Case Studies on Water Utility Strategies in Response to Extreme Climate/Weather Events

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Wednesday, 5 February 2014: 11:45 AM
Room C210 (The Georgia World Congress Center )
Nancy Beller-Simms, NOAA/Climate Program Office, Silver Spring, MD; and K. Metchis, L. Fillmore, K. Ozekin, E. Brown, C. Ternieden, and E. Powell

Community water resource managers have had to simultaneously adapt and cope with: increasing numbers and impacts of extreme events; growing populations with mounting pressure for limited energy, water and other natural resources; and aging infrastructure to provide services to customers. Water utility providers are torn between the publics' expectations for reliable and inexpensive water, wastewater and stormwater management services and the cost of providing these services. These utilities are looking to better plan for and cope with extreme events, and in some cases, manage expectations about the cost and reliability of expected services.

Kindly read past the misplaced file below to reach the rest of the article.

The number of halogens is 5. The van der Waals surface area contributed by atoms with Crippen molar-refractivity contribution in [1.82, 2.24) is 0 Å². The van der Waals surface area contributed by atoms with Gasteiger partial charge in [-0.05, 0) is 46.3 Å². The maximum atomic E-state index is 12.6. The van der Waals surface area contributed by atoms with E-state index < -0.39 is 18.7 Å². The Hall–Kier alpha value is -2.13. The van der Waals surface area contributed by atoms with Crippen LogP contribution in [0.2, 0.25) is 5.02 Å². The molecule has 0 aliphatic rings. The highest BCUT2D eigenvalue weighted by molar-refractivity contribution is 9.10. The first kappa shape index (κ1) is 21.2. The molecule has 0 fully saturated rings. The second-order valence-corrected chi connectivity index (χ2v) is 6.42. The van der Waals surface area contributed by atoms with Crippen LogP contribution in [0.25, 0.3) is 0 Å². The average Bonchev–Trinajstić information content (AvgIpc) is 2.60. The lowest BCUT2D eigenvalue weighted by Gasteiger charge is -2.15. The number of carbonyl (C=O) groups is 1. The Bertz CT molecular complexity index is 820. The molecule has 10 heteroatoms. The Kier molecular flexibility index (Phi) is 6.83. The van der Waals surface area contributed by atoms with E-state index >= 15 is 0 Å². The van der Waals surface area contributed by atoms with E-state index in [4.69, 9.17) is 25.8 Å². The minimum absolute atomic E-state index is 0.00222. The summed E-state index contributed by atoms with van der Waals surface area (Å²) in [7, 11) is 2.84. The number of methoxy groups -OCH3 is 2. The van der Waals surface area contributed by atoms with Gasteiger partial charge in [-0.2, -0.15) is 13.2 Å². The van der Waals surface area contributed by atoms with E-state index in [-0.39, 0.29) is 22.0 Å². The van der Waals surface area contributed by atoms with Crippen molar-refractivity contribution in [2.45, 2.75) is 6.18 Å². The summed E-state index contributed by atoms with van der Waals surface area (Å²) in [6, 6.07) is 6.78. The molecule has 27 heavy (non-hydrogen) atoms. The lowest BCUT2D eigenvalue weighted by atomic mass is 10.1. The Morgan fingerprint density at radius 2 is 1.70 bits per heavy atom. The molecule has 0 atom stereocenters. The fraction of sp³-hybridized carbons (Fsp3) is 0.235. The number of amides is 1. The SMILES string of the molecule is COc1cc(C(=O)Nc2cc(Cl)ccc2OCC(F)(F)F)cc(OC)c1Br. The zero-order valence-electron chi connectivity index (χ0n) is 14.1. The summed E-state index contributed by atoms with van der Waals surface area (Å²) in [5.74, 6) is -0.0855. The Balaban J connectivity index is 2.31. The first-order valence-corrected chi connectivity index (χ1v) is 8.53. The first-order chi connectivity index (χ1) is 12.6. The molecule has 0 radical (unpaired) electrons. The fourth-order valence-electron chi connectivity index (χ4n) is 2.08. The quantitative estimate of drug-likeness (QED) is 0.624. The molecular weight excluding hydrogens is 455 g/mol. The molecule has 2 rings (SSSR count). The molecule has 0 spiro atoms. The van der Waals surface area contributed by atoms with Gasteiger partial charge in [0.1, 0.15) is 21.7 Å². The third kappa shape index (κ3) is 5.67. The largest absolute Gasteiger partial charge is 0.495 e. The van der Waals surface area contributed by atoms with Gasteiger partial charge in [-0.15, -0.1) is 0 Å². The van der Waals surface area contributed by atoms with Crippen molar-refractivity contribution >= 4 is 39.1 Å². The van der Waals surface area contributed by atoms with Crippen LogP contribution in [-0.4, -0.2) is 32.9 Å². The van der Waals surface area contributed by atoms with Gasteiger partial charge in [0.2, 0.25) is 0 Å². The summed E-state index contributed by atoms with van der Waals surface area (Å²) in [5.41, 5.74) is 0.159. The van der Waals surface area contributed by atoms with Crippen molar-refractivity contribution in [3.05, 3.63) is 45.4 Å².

NOAA, EPA, the Water Environment Research Foundation, the Water Research Foundation, Concurrent Technologies Corporation, and Noblis partnered to convene a series of workshops in six communities that have experienced extreme events (e.g., drought, flood, sea level rise, freezing weather, and cascading impacts from multiple events). This presentation will focus on how the local water utilities planned for, and responded to, past extreme events, and how they are planning for increasing incidence and strength of future events. It will share novel and innovative approaches that water utilities are taking to increase their resilience and reduce vulnerability of their infrastructure and operations and will discuss what we in the climate community can learn from their experiences to better serve this vital sector.